Dr. Garth Faile was Khalid Sheikh Mohammed's chemistry professor when he attended Chowan College, now Chowan University, in the mid-1980s. Mohammed had excellent grades, Faile says.
Dr. Garth Faile was Khalid Sheikh Mohammed's chemistry professor when he attended Chowan College, now Chowan University, in the mid-1980s. Mohammed had excellent grades, Faile says. Dianna Douglas/NPR
The professed mastermind of the Sept. 11 terrorist attacks, Khalid Sheikh Mohammed, is expected to arrive in New York for trial by the end of the year. But it won't be his first trip to America. He has been here before, as a college student in the early 1980s.
Mohammed's first real taste of America came at a small two-year Baptist school called Chowan College in 1983. Nestled among the cotton fields of Murfreesboro, N.C., Mohammed arrived hoping his time at Chowan would become a springboard to an American education.
Back in the 1980s, all Chowan students — and that would have included Khalid Sheikh Mohammed — were obliged to study Christianity extensively. That meant prayers, singing and biblical instruction in addition to regular classes. It was an odd requirement for the son of an imam who had been a member of an Islamic group, Muslim Brotherhood, since he was 16.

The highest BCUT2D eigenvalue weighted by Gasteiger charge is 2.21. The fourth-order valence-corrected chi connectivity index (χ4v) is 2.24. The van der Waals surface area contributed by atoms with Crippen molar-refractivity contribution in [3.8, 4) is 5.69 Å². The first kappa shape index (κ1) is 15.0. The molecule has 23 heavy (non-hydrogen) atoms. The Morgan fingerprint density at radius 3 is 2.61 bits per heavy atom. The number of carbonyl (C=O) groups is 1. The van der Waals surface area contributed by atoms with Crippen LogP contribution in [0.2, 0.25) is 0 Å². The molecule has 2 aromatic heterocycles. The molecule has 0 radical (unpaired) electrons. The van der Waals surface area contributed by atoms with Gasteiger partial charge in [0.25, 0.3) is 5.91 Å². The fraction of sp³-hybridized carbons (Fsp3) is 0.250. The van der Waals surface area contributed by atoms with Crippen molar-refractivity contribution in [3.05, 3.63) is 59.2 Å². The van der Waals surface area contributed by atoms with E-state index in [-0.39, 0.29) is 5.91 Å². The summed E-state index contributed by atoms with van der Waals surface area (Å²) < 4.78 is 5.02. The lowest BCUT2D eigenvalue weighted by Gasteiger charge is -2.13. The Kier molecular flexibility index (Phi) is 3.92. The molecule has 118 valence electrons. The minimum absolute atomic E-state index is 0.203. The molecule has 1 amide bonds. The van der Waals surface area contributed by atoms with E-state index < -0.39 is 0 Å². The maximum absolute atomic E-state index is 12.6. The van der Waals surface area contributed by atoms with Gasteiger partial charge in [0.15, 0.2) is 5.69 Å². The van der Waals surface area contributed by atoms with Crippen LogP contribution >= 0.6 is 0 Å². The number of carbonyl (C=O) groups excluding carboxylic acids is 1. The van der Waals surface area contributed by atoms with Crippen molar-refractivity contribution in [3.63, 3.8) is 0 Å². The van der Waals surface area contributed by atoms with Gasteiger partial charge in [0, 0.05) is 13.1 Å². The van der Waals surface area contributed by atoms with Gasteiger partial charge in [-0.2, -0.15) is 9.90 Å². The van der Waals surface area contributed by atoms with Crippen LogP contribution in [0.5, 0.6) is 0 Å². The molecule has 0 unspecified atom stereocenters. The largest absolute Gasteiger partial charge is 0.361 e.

Dr. Garth Faile was Mohammed's freshman chemistry teacher. He's a soft-spoken man from Alabama who has been teaching at Chowan for nearly 40 years. Faile, wearing a tie that shows the elements in the periodic table, pulls out an old blue grade book and finds his former student.
"Let's see, there he is right there," he says, pointing to a name in the first column. "Mohammad, Khalid. It is spelled differently there."
'Like Anyone Else'
Mohammed studied chemistry in this classroom. Dr. Faile, his professor, says he sat halfway down the row nearest the door.
Mohammed studied chemistry in this classroom. Dr. Faile, his professor, says he sat halfway down the row nearest the door. Dianna Douglas/NPR
Back in the 1980s there were lots of Middle Eastern students attending Chowan. The dean of admissions was behind that, Faile said. He apparently shipped school brochures out to U.S. embassies all over the Middle East to recruit foreign students. And it worked. "See how many names begin with an A as you go down the group there," Faile says, reading the class roster. It began with Ahmed, Abu, Abdullah and continued to names like Smith.
Of the 54 students in Khalid Sheikh Mohammed's class, 29 were from the Middle East.
Chowan didn't require prospective students to take an English proficiency exam, which made it attractive. It meant that foreign students arrived, took a lot of math and chemistry and tried to improve their English. Once they accomplished that, they would move on to other schools.